Well that’s a good question and very relevant to the PACE Trial. It seems the PACE trial was funded to the tune of 8 million by the government ( I think that means the NHS research budget.)

Part of that funding contract went to Queen Mary University Of London – it’s in the East End – to do the number crunching required to produce the results.

It was carried out at Kings College Hospital and Oxford University.

Blimey, that’s a lot of organisational power there in that paragraph. Stacks of public money, a major London hospital of world renown, two major Universities and the government too.

I’m quaking in my boots at the thought of standing up to that monolithic collection of organisations, aren’t you?

Milgram has a place in considering PACE 

In thinking about why it is that the official, organisational narrative about the PACE trial from within the NHS and NHS partners is against criticism and pro support, I think you need to consider what Milgram’s experiment has taught us.

It has taught us that no matter what, if we are in a situation where power and influence is exerted upon us, the chances are we will comply with what we are told to do even if it leads to harm. 

Clinicians shouldn’t comply 

No, clinicians shouldn’t comply if it is going to cause harm.

However if those very same clinicians are brainwashed by a hugely influential piece of organisationally initiated and ratifed research – In Milgram’s experiment that would be the person in charge – into thinking that perceived harm – again that would be the shouts and screams- is infact result of maladaptive thinking in a patient, then there’s nothing stopping them, is there….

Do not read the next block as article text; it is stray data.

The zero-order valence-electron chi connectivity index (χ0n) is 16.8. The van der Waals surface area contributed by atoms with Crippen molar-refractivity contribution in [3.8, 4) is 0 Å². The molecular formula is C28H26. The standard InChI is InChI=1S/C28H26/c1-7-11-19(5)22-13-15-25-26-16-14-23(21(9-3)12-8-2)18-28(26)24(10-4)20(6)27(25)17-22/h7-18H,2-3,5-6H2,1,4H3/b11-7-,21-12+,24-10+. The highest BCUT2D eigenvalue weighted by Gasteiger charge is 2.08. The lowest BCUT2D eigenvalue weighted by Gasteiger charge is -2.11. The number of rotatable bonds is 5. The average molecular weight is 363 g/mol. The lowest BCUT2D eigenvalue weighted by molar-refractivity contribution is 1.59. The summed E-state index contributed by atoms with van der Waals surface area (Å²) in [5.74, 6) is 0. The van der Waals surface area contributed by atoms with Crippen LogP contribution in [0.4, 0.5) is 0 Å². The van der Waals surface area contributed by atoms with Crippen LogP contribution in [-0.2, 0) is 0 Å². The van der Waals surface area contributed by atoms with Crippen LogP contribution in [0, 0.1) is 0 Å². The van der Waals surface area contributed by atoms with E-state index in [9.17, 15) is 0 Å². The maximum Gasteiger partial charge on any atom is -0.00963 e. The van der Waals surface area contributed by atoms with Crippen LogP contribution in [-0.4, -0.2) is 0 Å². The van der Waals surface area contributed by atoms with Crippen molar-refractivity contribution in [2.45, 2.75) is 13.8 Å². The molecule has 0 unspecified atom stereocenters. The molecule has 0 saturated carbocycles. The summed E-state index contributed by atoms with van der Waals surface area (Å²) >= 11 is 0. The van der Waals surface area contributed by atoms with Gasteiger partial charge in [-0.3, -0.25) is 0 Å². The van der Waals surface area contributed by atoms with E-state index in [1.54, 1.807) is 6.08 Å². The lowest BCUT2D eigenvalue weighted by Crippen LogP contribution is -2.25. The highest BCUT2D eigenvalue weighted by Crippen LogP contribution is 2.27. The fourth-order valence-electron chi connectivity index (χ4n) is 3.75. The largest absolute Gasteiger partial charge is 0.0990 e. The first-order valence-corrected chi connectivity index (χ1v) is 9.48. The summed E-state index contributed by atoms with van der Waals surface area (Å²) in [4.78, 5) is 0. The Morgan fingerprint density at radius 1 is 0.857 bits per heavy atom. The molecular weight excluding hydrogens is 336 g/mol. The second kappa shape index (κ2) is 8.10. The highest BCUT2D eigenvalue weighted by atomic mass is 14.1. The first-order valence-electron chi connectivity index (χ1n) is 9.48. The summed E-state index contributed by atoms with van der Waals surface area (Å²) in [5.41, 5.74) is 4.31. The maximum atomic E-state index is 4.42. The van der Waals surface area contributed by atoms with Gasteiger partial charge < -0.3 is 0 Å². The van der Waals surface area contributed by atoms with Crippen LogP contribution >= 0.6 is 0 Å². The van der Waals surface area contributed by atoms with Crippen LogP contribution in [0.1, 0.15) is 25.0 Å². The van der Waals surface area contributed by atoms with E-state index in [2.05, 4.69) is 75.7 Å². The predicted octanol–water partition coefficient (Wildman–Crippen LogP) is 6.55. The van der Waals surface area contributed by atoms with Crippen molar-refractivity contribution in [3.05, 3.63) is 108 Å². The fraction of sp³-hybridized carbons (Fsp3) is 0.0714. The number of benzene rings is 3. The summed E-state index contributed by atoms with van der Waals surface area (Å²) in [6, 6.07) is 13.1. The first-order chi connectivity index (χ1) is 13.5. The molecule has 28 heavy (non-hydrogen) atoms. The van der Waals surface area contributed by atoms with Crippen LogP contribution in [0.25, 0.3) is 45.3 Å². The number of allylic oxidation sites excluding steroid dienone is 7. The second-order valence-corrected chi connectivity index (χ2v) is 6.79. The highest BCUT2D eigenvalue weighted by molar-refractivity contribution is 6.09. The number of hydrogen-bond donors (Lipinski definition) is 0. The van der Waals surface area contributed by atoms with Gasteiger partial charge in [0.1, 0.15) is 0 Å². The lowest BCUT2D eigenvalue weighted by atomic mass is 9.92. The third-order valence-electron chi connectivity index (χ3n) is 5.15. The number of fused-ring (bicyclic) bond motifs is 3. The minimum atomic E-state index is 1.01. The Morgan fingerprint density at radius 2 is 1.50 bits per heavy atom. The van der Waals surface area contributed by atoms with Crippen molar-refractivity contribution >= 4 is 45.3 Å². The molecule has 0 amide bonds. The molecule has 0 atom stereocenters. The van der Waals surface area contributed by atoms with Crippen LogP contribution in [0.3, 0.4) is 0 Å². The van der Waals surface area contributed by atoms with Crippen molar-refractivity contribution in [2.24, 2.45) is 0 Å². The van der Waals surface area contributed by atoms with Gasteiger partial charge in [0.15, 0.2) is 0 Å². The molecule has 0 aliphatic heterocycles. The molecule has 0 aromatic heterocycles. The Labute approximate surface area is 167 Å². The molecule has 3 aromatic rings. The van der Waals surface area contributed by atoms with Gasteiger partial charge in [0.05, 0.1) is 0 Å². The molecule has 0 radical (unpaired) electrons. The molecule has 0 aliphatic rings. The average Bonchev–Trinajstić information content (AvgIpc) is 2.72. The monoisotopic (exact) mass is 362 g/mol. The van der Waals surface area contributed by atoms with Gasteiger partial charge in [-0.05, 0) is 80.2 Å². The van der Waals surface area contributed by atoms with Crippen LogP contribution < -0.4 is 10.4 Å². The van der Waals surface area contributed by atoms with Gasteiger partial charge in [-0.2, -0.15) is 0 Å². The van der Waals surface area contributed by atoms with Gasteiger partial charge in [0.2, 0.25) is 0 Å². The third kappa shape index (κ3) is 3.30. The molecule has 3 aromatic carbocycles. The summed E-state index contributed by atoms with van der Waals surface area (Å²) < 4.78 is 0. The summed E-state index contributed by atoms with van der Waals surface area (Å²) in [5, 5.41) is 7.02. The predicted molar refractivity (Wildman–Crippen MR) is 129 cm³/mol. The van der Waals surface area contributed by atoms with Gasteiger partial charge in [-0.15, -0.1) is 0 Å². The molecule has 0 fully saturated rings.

Copyright Lindy 2016. 

4 thoughts on “Diary Day 109: 12th May ME Awareness Day, Milgram Experiment, PACE and The NHS

  1. Hi Lindy 🙂

    Wow. ‘Shocking’ that Milgram experiment. Doesn’t seem that they have learned though. I thought these days it was a big thing pushing patient involvement, and shared decision-making. Maybe it’s all PR and not very effective in practice.

    I think the PACE trial was around £6m and funding came from… The Department of Work and Pensions! Which is surely fuel for another of your most excellent blogs.

    Govt. and NHS do have a major problem and have done for years. What to do with the chronically ill whose numbers keep rising year on year?

    In comes a couple of psychologist-types who claim to have the answer. To cut long story short – and during Labours term in office but continued throughout coalition and now Tory governments – is this ‘work is best’ ethos alongside cognitive-behavioural training i.e. ‘learning’ to live with your limitations but not be reliant on welfare.

    Of course as the so-called austerity measures really bit, this whole ethos fit well with the government’s need to cut costs drastically to allegedly balance the books – something that despite its best endeavours and appaling behaviour towards the sick and disabled, even this Tory government has failed to do.

    There are so many long-term diseases that has so far defied understanding and still await effective treatment let alone cure, and so many people affected by them or by a combination of long-term illness burdens, that the goverment had to try something it felt and presumably were quite desperate as the welfare and health bills climbed ever higher.

    Then you get this report ‘work pays’ saying in essence that being in work is much better for your health and wellbeing that being outside of it, and coupled with these half-arsed and ill-thought-through attempts at ‘social re-conditioning’ which seem to me to be inherently part of CBT and even GET; successive governments felt perfectly able to turn welfare upside-down and inside-out.

    We used to have the ‘big stick’ approach in this country, and today is not much better. Even being ill is no excuse to not working.

    The report I mention is here. It’s been a while since I read it – but it also either mentions CBT or CBT was spawned in the years that followed its birth:

    Click to access hwwb-is-work-good-for-you.pdf

    N.B. Some of the details in my little tirade above might be inaccurrate but the general gist is certainly correct. It’s been a while since I wrote properly ont his subject.

    All the best